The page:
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Managing Storage Without a Dedicated Management Interface December 5, 2011

Posted by audiomatron in Uncategorized.
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A conversation this past weekend with a colleague of mine (at my other job) who is new to Virtualization prompted me to write this.

Although virtualization is often touted as the most cost effective way to run your datacenter, the initial costs involved in rolling out a proper vSphere environment can actually be cost prohibitive. The largest part of that cost is, of course, storage. A SAN can be very expensive, and often after purchasing the servers, there is little left in the budget for proper storage. Sure, you can leverage local storage using a VSA like the vSphere storage virtual appliance, but to truly take advantage of all that virtualization has to offer, the best way to go is to find some way to obtain proper shared storage (plus, the vSphere storage appliance is expensive). There is no shortage of devices to fill this gap. A great many NAS boxes will do iSCSI. Boxes, such as the ones available from iOmega can be excellent alternatives to larger, enterprise class SANs, especially for the small business looking to virtualize.

In a proper virtual network design, you should keep storage traffic, such as iSCSI separate from the rest of your LAN. Still, you need a way to manage the storage device from the LAN. The larger SANs make this possible by providing dedicated management interfaces in addition to redundant interfaces for the actual storage traffic.  The problem with the smaller NAS solutions is that they usually only have one or two network interfaces. In the case of a NAS box with two network interfaces, you could dedicate one to storage traffic, connecting it to your storage network, and the other for management, connecting it to your LAN. However if you want redundancy in your storage network – using both interfaces for storage traffic, or if you just have one interface on your NAS, you will be left with no easy way to manage it. Sure, you could temporarily connect a laptop to your iSCSI switch, assign it an IP address in the same subnet as the NAS’s interface(s), and manage it that way, but that could be inconvenient sometimes – or even impossible if you aren’t physically in the datacenter where the storage is located. Not to fear, though. I have come up with a trick!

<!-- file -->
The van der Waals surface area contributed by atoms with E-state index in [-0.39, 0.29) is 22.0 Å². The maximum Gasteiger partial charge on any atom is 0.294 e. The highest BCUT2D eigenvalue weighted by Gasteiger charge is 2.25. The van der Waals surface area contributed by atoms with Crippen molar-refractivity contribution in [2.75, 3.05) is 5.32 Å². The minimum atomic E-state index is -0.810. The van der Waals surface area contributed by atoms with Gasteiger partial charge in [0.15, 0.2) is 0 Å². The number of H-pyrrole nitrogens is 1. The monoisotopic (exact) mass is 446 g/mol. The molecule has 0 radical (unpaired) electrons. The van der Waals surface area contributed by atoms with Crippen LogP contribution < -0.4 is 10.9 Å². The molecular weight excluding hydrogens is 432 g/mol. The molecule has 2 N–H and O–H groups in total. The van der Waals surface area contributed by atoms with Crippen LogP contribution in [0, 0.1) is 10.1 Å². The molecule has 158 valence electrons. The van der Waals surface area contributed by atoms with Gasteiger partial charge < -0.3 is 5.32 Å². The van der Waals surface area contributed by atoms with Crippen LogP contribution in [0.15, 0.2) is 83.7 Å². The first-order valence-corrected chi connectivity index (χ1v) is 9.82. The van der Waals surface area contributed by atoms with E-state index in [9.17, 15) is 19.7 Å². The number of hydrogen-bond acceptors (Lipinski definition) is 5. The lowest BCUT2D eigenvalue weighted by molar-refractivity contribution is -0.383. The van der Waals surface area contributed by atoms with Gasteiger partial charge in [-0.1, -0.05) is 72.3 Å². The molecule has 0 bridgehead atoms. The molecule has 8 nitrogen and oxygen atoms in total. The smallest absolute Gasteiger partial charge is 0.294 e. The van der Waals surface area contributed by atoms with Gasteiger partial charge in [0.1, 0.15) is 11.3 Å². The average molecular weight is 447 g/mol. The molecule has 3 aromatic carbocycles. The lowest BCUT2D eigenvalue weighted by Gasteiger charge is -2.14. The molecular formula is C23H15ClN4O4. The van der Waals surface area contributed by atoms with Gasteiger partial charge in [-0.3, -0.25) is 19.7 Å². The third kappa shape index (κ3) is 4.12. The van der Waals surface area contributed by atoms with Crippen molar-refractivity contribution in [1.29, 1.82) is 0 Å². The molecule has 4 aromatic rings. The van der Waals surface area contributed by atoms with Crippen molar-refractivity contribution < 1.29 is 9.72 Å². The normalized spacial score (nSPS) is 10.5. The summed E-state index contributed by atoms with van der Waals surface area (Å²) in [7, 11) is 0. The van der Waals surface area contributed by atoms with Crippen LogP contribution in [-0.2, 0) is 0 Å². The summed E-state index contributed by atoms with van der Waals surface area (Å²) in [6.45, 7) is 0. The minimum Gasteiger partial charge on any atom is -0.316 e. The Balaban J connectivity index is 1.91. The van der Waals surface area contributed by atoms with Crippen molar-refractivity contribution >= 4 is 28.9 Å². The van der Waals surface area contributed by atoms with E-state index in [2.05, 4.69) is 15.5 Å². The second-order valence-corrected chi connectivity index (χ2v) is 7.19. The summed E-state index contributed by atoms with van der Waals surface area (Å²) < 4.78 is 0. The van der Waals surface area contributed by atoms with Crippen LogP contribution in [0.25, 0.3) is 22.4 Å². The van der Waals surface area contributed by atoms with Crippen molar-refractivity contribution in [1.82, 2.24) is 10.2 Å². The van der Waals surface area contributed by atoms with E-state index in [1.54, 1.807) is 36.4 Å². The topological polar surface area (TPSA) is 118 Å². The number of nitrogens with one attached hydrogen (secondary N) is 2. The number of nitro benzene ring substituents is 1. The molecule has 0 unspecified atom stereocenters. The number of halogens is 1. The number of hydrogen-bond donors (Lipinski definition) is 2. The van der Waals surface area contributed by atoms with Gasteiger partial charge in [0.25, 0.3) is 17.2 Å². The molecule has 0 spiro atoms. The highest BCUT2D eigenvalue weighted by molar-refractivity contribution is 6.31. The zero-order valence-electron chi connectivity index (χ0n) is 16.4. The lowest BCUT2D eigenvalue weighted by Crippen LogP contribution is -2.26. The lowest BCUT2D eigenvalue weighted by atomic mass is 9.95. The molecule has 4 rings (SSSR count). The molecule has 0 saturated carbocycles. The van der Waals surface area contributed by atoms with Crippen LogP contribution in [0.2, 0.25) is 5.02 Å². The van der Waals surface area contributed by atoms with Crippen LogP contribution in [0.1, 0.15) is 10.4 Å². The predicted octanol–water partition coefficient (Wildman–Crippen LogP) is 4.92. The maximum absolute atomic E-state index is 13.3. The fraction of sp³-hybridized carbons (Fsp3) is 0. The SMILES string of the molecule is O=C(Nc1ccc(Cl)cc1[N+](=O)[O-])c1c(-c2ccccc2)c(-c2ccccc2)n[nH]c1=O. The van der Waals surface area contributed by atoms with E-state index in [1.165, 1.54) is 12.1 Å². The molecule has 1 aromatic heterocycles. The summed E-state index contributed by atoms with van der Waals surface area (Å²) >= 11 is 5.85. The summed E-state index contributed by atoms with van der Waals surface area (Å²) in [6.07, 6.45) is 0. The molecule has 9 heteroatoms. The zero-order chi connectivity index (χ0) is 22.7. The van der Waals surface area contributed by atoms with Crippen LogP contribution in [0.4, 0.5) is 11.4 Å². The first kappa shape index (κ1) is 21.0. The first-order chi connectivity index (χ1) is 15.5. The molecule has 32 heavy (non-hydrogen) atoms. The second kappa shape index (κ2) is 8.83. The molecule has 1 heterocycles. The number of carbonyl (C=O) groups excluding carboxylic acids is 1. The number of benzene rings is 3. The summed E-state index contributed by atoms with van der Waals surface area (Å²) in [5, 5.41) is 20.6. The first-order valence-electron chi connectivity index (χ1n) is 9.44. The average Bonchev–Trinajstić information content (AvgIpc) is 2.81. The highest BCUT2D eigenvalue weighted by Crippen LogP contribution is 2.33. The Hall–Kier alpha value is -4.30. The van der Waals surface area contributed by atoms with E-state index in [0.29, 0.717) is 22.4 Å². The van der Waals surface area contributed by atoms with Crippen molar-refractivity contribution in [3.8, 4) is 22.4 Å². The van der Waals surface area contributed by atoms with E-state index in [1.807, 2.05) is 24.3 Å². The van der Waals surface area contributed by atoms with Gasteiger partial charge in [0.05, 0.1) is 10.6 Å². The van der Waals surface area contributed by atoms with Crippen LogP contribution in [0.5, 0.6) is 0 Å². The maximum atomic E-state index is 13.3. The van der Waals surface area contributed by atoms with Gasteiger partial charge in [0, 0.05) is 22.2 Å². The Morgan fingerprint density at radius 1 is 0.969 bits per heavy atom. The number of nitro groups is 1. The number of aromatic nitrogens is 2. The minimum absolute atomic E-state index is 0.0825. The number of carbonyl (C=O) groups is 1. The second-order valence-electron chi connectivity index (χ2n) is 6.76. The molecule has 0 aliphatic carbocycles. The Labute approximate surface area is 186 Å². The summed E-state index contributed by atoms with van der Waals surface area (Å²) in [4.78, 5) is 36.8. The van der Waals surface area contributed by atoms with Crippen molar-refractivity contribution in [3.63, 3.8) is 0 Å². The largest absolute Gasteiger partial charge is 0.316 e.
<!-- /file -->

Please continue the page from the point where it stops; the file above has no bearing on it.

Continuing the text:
*Bear in mind this is from a small business perspective. I am assuming a physically separate storage network and no route from the LAN to it – no vLANs or anything of that nature.  In my own environment, I don’t have the proper equipment to do this (like a good fast router with multiple interfaces or a layer 3 switch), and neither do the few friends I’ve assisted with their virtualization initiatives.

In a typical virtual network design, you would probably have a vSwitch dedicated to storage (like iSCSI), with no port groups for VM traffic. The solution here is simple:

  1. Create a virtual machine port group in your storage vSwitch. Name it something recognizable – like “Storage Management”.
  2. Add a second virtual NIC to a VM of your choosing, and from the “Network Label” in the virtual NIC’s settings, choose your newly created network – in our case, it would be called “Storage Management”
  3. From within the VM, assign the newly created NIC a static IP address in the same subnet as the interface(s) on your NAS.
  4. Now, all you have to do to manage your NAS is to remote into this VM, and either install and run the NAS’s management tool (if it isn’t web based), or use the VMs web browser to management (if it is web based).

The only thing to bear in mind is that when you create new VMs or virtual NICs from now on, you will need to be careful to choose the right network to connect them to – whereas before there was probably only one choice.

As is my usual custom here, I must bow ask: DO you have any nifty tricks (or even a better way to do this) that can assist our small business brethren?

Fin

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Comments»

1. Imran Siddiqui - January 31, 2012

Fin,

Another nice one! Now do you have put an article, best way to setup a home lab. You are most likely in the knowledge groove both as an expert and one who knows dummys like me, to put a nice piece for the benefits of virtual humanity.

Best

audiomatron - February 1, 2012

Perhaps I will! I’ve been busy lately, so this blog has taken a back seat, so to speak. I am glad I can help! By the way, my name is Marcus – Fin is a French word which means “end”. I always like to put something goofy at the end of my posts…

Anyway, I’d love to document making a home lab, but I don’t have the money to buy gear. My buddy, Jase, has an excellent article about his home lab experience with several links to others. It can be found here http://www.jasemccarty.com/blog/?p=1516


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